#100DaysOfCode Weekend Update: jQuery, Form Validation, and Using Google Maps in Bootstrap

I didn’t do much coding this weekend. Probably not more than an hour on Saturday and Sunday to be honest.  I did more reading and studying from Duckett’s “JavaScript and JQuery” than anything, which is like a break considering how hard I’ve been going on this challenge.  I also made sure all the code in the challenge repo was updated (refactoring) and popped in on a few hangouts via CodeBuddies.

I’m almost finished with the Bootstrappin’ Portfolio project as well.  I added a contact page that includes a form utilizing Bootstrap Validator and a map powered by Google.  A simple BS Validator script works nicely with the project and there was no need for me to disable HTML5 validation. Here’s how to use it on your form.

Get the CDN.  Rather than downloading packages and adding extra weight to a project, I try to use a Content Delivery Network, or CDN links as much as possible.  There was one available for BS Validator powered by jQuery, and I pasted it before the closing </body> tag.  Here is the CDN you can use:

http://cdnjs.cloudflare.com/ajax/libs/jquery.bootstrapvalidator/0.5.3/js/bootstrapValidator.min.js

Next, make sure <input> fields in your form are labeled by name and id.  My form took the user first and last name, email, phone number, and message, but I only wanted the first name, email, and message required for submitting the form.  I gave those fields names and ids of name, email, and message. Using key value pairs on #contact-form, the id I gave my form, I set the error messages of what should be shown to the user.  I also set feedback icons for validating input using glyphicons.  Here’s the complete script:

$('#contact-form').bootstrapValidator({ 
    //live: 'disabled',
    message: 'This value is not valid',
    feedbackIcons: {
       valid: 'glyphicon glyphicon-ok',
       invalid: 'glyphicon glyphicon-remove',
       validating: 'glyphicon glyphicon-refresh'
    },
    fields: {
       name: {
          validators: {
             notEmpty: {
                message: 'The Name is required and cannot be empty'
             }
          }
       },
      email: {
         validators: {
            notEmpty: {
               message: 'The email address is required'
            },
            emailAddress: {
               message: 'The email address is not valid'
            }
        }
      },
      message: {
         validators: {
            notEmpty: {
               message: 'The Message is required and cannot be empty'
            }
         }
      }
   }
 });

I placed the entire form inside a Bootstrap <div> using the well class which was easy to apply styles to.  For the map of “my office location”, I used a Bootstrap <div> with the panel class, putting the address in the <div> with the class panel-body and the map in a separate <div> right under that.  I assigned the div for the map an id of map1.  For the jQuery script to create the map, I followed Google Developers’ tutorial on the subject, making sure the longitude and latitude components were accurate for the address and city I wanted displayed.  Here’s the complete script:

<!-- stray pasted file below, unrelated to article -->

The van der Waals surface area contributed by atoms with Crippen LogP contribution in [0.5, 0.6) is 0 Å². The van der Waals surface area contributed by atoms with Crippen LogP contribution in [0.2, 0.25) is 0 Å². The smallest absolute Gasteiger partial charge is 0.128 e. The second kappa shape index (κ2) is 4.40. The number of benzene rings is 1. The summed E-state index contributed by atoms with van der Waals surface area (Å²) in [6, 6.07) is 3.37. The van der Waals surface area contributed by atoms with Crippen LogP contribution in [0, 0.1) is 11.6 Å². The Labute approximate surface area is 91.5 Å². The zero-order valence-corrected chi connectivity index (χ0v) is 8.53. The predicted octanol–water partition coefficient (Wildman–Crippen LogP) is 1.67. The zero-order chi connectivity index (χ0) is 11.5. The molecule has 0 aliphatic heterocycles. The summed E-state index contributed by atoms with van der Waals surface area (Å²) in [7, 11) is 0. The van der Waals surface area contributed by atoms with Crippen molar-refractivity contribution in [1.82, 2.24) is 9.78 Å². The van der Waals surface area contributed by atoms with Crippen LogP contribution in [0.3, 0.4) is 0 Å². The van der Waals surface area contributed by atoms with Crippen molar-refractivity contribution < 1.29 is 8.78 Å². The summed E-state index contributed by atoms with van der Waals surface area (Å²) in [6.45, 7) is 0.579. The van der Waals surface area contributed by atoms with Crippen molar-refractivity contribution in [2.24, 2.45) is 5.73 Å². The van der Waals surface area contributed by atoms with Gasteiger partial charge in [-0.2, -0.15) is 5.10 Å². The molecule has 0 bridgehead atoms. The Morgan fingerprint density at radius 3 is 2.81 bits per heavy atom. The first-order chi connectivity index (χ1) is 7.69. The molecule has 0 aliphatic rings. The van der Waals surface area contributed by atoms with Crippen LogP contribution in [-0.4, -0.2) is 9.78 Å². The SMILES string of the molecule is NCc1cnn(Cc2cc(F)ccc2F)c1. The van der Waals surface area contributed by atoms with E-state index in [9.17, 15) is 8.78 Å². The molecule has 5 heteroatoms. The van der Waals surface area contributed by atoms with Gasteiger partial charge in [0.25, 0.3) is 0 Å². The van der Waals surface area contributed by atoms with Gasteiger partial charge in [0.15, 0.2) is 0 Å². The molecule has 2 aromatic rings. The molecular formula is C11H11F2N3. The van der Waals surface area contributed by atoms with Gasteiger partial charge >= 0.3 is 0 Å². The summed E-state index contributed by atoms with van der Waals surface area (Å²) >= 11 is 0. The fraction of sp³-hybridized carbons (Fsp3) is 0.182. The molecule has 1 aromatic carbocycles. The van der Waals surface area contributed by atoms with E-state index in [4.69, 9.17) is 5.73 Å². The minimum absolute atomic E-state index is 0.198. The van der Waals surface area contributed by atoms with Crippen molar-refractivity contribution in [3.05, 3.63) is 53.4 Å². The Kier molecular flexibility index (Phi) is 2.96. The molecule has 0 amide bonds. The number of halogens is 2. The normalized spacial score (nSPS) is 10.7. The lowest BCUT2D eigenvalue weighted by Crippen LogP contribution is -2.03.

jQuery(function ($) {
    function init_map1() {
        var myLocation = new google.maps.LatLng(41.858608, -87.660395);
        var mapOptions = {
            center: myLocation,
            zoom: 16
        };
        var marker = new google.maps.Marker({
             position: myLocation,
             title: "Property Location"
        });
        var map = new google.maps.Map(document.getElementById("map1"),
            mapOptions);
        marker.setMap(map);
    }
    init_map1();
 });

Overall, I pretty happy with the look of the Contact page so far.  Here’s a screenshot of what I created:

contact form on the left, map on the right

contact form on the left, map on the right

I’m keeping the portfolio project simple, so I’ll work on fonts and adding assets this week.  Since it’s on Github, anyone can fork it, customize it, and make it their own.  I see it particularly being useful for noobs interested in a starter site.

To see the complete changes I made to Bootstrappin’ Portfolio project, check it out in the #100DaysOfCode repo, or click here to go directly to the code for the Contact page.

Want to Use Your Coding Skills for Good? Two Orgs That Can Help

Code For America has created the Civic Tech Issue finder tool which will allow users to search Github for civic projects in their area.  To use the tool, you can choose your “brigade” or region, add labels to lower your search, and search by skills level.  While using “Code For Nashville” as my brigade and the search label “help wanted”, I was able to find a multiple projects of interest, including one for blogging, something I love to do.

To use the tool or embed it on your site, go to Code For America and enter your search inquiry.

Also, Social Coding For Good is accepting volunteers for projects.  Social Coding For Good is an organization that was started to connect web professionals with open source projects and volunteer their time working on tech solutions to social causes. The projects focus on causes in healthcare, education, disaster relief, conservation, human rights, poverty alleviation, and many others.  In addition, volunteers can choose to work with tech companies already working on these areas including Mozilla, the Wikimedia Foundation, Benetech, and Medic Mobile just to name a few.

To sign up and volunteer, click here to fill out the initial form.

Volunteering your time to tech projects is a great way to boost your skills and collaborate with others remotely.  Find ways to get involved outside of work and school.